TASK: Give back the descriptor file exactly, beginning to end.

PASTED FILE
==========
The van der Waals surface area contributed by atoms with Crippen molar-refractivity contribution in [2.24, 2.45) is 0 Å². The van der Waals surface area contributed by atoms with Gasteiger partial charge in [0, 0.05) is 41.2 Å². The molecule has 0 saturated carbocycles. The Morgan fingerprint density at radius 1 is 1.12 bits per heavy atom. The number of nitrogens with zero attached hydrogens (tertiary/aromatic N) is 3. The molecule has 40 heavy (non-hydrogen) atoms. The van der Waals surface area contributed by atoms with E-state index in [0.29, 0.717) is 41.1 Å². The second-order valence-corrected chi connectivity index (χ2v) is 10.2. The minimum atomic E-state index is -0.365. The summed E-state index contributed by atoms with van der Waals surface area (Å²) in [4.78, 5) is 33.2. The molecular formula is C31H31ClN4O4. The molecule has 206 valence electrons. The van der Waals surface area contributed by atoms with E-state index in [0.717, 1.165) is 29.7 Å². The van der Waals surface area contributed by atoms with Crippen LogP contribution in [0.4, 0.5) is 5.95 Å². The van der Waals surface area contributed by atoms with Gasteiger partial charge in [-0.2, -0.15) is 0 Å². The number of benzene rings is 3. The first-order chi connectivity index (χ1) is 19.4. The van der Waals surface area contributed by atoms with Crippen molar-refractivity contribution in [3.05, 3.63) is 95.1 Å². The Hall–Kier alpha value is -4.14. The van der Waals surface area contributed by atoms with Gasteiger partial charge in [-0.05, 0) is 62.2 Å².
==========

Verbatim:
The van der Waals surface area contributed by atoms with Crippen molar-refractivity contribution in [2.24, 2.45) is 0 Å². The van der Waals surface area contributed by atoms with Gasteiger partial charge in [0, 0.05) is 41.2 Å². The molecule has 0 saturated carbocycles. The Morgan fingerprint density at radius 1 is 1.12 bits per heavy atom. The number of nitrogens with zero attached hydrogens (tertiary/aromatic N) is 3. The molecule has 40 heavy (non-hydrogen) atoms. The van der Waals surface area contributed by atoms with E-state index in [0.29, 0.717) is 41.1 Å². The second-order valence-corrected chi connectivity index (χ2v) is 10.2. The minimum atomic E-state index is -0.365. The summed E-state index contributed by atoms with van der Waals surface area (Å²) in [4.78, 5) is 33.2. The molecular formula is C31H31ClN4O4. The molecule has 206 valence electrons. The van der Waals surface area contributed by atoms with E-state index in [0.717, 1.165) is 29.7 Å². The van der Waals surface area contributed by atoms with Crippen LogP contribution in [0.4, 0.5) is 5.95 Å². The van der Waals surface area contributed by atoms with Gasteiger partial charge in [-0.2, -0.15) is 0 Å². The number of benzene rings is 3. The first-order chi connectivity index (χ1) is 19.4. The van der Waals surface area contributed by atoms with Crippen molar-refractivity contribution in [3.05, 3.63) is 95.1 Å². The Hall–Kier alpha value is -4.14. The van der Waals surface area contributed by atoms with Gasteiger partial charge in [-0.05, 0) is 62.2 Å².